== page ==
I'm going to try to pick this thread up from the "What's stopping the uptake of Shorthand" thread.
My thesis was that a reason that Shorthand isn't used much today is that there are no suitable materials for today's world. In particular, I notice that the people who express an interest in learning shorthand are, like myself, taking university courses and want the ability to take efficient notes. In addition, my degree field requires an ability to take notes while interviewing or doing field research. Since I don't have a staff to transcribe dictation for me, I'd a lot rather be able to take shorthand notes. And I don't think I'm alone.
I don't know if McGraw-Hill would be interested in publishing any new material, or how tight their hold on Gregg shorthand is if an author wanted to put out a book through another publisher. But self-help books are constantly showing up on bookshelves, so one possibility would be to publish teaching materials geared to the undergraduate, graduate, and professional in a variety of fields.
One person (Balyn) proposed another possibility:
May I suggest that you start another thread relative to building vocabularies and reading in the areas that you outline in your message. I think that enough of us out there can create shorthand plates that legible enough for others to read and learn from. In addition, anyone could request shorthand scripts of short passages to be written and uploaded.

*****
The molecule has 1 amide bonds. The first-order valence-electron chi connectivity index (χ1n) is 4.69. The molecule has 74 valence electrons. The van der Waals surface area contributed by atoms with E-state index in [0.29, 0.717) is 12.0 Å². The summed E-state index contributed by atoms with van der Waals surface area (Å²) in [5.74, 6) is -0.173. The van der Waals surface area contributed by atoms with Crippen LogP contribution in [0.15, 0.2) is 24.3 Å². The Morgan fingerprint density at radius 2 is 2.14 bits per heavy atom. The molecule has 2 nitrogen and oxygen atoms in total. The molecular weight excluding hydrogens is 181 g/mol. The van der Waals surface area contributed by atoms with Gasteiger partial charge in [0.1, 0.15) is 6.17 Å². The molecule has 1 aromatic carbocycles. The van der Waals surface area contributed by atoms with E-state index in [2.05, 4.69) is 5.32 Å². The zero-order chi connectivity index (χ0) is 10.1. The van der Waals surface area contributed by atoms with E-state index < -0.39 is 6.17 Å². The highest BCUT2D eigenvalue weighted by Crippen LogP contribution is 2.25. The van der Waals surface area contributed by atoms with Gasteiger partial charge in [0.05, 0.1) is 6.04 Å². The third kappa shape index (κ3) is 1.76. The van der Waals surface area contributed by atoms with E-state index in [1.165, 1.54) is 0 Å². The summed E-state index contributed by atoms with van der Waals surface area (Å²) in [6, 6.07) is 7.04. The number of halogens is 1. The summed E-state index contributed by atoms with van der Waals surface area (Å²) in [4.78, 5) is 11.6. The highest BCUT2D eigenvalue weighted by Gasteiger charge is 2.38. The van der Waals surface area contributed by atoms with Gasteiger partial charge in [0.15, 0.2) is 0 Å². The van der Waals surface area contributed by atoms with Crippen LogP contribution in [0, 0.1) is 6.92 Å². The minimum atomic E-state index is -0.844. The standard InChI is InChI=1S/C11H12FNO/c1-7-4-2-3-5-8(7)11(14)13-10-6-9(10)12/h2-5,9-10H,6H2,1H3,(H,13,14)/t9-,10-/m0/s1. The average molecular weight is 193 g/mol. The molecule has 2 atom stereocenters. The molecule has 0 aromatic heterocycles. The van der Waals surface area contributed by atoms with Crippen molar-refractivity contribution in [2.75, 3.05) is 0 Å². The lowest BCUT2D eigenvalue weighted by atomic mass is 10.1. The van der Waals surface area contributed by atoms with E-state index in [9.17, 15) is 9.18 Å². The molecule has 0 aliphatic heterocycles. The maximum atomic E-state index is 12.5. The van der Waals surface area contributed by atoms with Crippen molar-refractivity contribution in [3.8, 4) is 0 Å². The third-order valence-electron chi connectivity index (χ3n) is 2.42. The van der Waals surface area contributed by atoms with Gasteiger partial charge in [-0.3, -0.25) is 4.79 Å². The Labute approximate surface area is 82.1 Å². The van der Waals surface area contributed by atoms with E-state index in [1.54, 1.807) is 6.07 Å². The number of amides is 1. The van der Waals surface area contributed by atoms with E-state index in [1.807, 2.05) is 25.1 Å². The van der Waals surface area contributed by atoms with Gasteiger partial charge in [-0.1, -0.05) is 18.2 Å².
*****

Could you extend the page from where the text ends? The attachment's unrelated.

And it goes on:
If I understand the suggestion, someone would organize a project to produce graded reading materials in a variety of fields and put them in the documents section of this group or on a separate web page.
One problem is producing graded materials. That's hardly a trivial pursuit. And of course the next problem is finding people to write out accurate shorthand. Producing the plates is then just a matter of scanning them to a jpg. And the final problem is choosing a system. There's a great deal of commonality between Anniversary and Simplified, and if and a little care could probably produce material which could be read in either system.
But in addition to reading material, I'd like to include basic lessons similar to those in the manual.
I haven't really spent any time at the semi-commercial websites which offer lessons. I haven't thought their focus was enough different to justify the cost. But perhaps one of them would be interested in building a course for note-taking rather than dictation. It would be neat to do it as an internet project, but I certainly don't have the knowledge to contribute and those who are qualified to put in the time and effort might well (and justifiably) feel they should be compensated for their time.
(by john19970 for everyone)